Medicare vs Medicaid

   Written by: Free Clinic Directory | Published On: April 4, 2016

The distinction between these two government programs can be confusing because of the similarity in name and in benefits.

Each program is designed to help someone in need of health care, whether they are disabled, elderly, or living below the poverty line and cannot afford health care and prescription drugs through other health insurance outlets. Breaking down the components of Medicare and Medicaid will help you to understand your benefits you are entitled to as a citizen of the United States.

What is Medicare?

Medicare is a social insurance program funded by the federal government for those who are age 65 or older, people under 65 with certain disabilities, and those who have End-Stage Renal Disease. There are four different parts of Medicare.

  • Part A covers Hospital Insurance such as nursing facilities, inpatient hospital care, hospice, and home health care.
  • Part B covers Medical Insurance such as outpatient care, home health care, health care provider services, medical equipment, and some preventative health service.
  • Part C is Medicare Advantage which includes all benefits and services provided under Parts A and B. Typically, Medicare prescription drugs coverage (part D) is part of the plan. Private insurance companies that are approved by Medicare run Medicare Advantage. Paying extra for additional benefits and services is optional.
  • Part D is Medicare prescription drug coverage which helps cover the cost of prescriptions, thus lowering drug costs. Medicare approved private insurance companies run part D as well.

Part A and B are considered Original Medicare, without the additional benefits of Part C that cost extra (Medicare Advantage). HMO and PPO plans are included in Part C, or Medicare Advantage Plan. With an HMO plan, or Health Maintenance Organization, a Primary Care Physician (PCP) must be chosen from a network of local health providers who in turn refer specialists and hospitals for you. A PPO health insurance plan, or Preferred Provider Organization, allows more choices in your health care providers.

Visit or to learn more about how to qualify for help paying your health care and prescription drug costs and information on premiums and deductibles.

What is Medicaid?

Medicaid helps low income or disabled individuals and families acquire health resources in the United States. The Health Insurance Association of America describes Medicaid as a “government insurance program for persons of all ages whose income and resources are insufficient to pay for health care”. Medicaid is a state and federal program that may also help cover services not covered by Medicare, such as long term personal care services and long term support services. Each state has different eligibility and application rules. Qualifying for Medicaid in your state means that you automatically qualify for help paying your Medicare prescription drug coverage (Part D). Parents and other adults who were turned down from Medicaid in the past are becoming more qualified for the program than before and are encouraged to reapply.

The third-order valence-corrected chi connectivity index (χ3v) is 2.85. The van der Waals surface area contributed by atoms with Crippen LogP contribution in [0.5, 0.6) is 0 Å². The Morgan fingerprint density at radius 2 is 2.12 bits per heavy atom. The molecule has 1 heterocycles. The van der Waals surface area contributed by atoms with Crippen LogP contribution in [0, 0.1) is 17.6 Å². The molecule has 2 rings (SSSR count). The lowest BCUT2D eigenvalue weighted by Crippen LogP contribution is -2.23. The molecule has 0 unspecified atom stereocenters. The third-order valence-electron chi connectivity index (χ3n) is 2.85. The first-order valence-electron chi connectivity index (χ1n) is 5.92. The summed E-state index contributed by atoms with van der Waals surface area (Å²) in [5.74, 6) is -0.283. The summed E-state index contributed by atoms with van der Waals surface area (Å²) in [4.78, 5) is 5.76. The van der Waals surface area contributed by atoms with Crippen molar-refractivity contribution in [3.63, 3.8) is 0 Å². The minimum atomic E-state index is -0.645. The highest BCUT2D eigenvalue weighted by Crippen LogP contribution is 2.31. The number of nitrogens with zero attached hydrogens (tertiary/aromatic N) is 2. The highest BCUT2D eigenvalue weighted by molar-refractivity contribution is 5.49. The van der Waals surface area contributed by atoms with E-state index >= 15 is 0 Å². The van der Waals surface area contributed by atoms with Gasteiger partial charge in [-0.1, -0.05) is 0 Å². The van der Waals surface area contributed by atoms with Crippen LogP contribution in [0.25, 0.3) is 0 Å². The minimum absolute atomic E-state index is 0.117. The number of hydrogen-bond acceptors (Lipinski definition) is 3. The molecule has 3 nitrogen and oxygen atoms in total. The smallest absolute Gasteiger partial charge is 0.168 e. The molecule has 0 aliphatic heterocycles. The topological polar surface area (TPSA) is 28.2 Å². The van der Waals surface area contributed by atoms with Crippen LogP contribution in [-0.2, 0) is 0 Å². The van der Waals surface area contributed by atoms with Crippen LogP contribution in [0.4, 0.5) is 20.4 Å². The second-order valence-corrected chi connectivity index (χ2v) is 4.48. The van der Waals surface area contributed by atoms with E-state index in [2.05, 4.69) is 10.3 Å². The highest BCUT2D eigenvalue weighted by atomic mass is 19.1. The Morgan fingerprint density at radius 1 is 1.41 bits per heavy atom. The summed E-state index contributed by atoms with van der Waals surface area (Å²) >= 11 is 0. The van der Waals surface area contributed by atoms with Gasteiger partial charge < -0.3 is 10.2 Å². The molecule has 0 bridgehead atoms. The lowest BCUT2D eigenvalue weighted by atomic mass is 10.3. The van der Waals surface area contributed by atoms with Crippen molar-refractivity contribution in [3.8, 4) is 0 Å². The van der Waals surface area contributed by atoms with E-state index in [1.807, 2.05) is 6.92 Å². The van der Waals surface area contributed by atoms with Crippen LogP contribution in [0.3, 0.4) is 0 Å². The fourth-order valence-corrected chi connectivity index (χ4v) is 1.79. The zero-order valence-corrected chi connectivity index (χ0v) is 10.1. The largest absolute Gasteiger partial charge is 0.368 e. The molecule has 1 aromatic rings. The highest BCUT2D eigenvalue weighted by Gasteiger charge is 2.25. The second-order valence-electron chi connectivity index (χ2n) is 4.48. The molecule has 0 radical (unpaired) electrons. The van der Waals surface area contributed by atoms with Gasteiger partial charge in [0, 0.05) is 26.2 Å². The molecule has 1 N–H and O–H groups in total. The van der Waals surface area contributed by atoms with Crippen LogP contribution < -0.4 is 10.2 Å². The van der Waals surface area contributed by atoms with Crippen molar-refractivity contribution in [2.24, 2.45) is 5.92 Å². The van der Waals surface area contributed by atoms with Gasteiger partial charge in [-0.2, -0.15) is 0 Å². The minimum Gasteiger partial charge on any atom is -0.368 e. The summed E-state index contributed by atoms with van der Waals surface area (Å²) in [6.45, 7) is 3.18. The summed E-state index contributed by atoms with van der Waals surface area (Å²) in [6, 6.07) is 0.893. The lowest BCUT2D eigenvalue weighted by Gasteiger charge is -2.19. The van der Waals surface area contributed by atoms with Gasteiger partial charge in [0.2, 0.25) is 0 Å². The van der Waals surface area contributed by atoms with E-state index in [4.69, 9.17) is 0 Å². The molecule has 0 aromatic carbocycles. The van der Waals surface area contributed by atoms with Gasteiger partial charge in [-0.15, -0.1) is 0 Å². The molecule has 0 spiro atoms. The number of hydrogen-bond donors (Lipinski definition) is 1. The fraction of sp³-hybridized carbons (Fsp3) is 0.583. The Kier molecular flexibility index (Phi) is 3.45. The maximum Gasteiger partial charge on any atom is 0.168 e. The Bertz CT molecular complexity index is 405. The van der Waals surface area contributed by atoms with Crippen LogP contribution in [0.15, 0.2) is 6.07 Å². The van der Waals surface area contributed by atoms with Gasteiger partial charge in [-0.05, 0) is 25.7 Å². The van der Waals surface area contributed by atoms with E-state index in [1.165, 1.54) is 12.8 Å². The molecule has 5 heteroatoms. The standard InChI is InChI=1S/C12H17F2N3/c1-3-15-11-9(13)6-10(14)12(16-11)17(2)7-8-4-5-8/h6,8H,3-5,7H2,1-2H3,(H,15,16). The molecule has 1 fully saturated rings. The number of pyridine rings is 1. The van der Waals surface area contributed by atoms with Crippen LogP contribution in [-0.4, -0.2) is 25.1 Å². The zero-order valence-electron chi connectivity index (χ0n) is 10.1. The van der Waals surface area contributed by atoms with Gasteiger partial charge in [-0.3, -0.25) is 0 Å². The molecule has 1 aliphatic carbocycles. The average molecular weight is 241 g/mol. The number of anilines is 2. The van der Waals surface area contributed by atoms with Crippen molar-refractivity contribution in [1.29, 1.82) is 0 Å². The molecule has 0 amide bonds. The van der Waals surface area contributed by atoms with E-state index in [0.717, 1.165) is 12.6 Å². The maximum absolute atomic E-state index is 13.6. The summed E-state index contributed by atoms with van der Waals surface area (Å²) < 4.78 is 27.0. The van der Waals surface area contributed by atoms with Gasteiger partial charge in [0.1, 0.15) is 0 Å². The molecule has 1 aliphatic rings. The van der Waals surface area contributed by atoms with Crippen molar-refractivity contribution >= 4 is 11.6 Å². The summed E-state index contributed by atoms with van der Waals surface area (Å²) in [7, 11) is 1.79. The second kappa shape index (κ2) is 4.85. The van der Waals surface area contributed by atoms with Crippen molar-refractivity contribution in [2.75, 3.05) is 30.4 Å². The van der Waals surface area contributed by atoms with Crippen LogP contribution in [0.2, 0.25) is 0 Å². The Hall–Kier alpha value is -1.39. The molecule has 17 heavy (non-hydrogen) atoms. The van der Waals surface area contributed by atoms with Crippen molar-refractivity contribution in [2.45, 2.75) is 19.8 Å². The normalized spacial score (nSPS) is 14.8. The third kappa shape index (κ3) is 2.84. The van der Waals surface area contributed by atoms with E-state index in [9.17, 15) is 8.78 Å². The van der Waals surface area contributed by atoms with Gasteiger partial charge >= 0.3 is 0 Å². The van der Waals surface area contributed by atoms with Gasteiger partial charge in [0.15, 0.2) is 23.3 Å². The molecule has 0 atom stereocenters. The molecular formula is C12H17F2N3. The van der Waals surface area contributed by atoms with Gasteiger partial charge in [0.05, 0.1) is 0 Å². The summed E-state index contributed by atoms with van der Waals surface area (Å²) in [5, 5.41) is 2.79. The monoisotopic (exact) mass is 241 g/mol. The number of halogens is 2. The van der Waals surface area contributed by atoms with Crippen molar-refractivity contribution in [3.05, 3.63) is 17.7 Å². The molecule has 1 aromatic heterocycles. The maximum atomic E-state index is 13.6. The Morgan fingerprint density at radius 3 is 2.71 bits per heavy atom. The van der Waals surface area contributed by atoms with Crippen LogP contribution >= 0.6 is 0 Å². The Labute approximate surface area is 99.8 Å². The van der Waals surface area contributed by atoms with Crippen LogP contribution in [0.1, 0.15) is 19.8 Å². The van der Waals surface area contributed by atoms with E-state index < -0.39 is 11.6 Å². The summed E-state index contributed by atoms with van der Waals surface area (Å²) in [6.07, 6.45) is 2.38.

To qualify for Medicaid you must be:

  • Age 65 or older
  • A child under 19
  • Disabled
  • Pregnant
  • An adult without dependent children (in some states)
  • A parent or adult caring for a child
  • An eligible immigrant in various states

Upon enrollment, these healthcare benefits are provided:

  • Doctor visits
  • Hospital stays
  • Preventative Care/mammograms, immunizations, colonoscopies, and other care
  • Long term support services
  • Prenatal and maternity care
  • Vision and dental care for children
  • Mental health care

For more information on Medicaid, visit or


Important Facts:

Some people are considered “dual eligibles” if they are eligible for both Medicare and Medicaid. Eligibility for both helps cover the majority of medical costs.

If you have Medicare and full Medicaid, Medicare covers your Part D prescription drugs. Medicaid can cover some drugs and other care that Medicare doesn’t cover.

Medicaid never pays first for Medicare covered services. Medicare, employer group health plans, or Medicare supplement insurance pay first.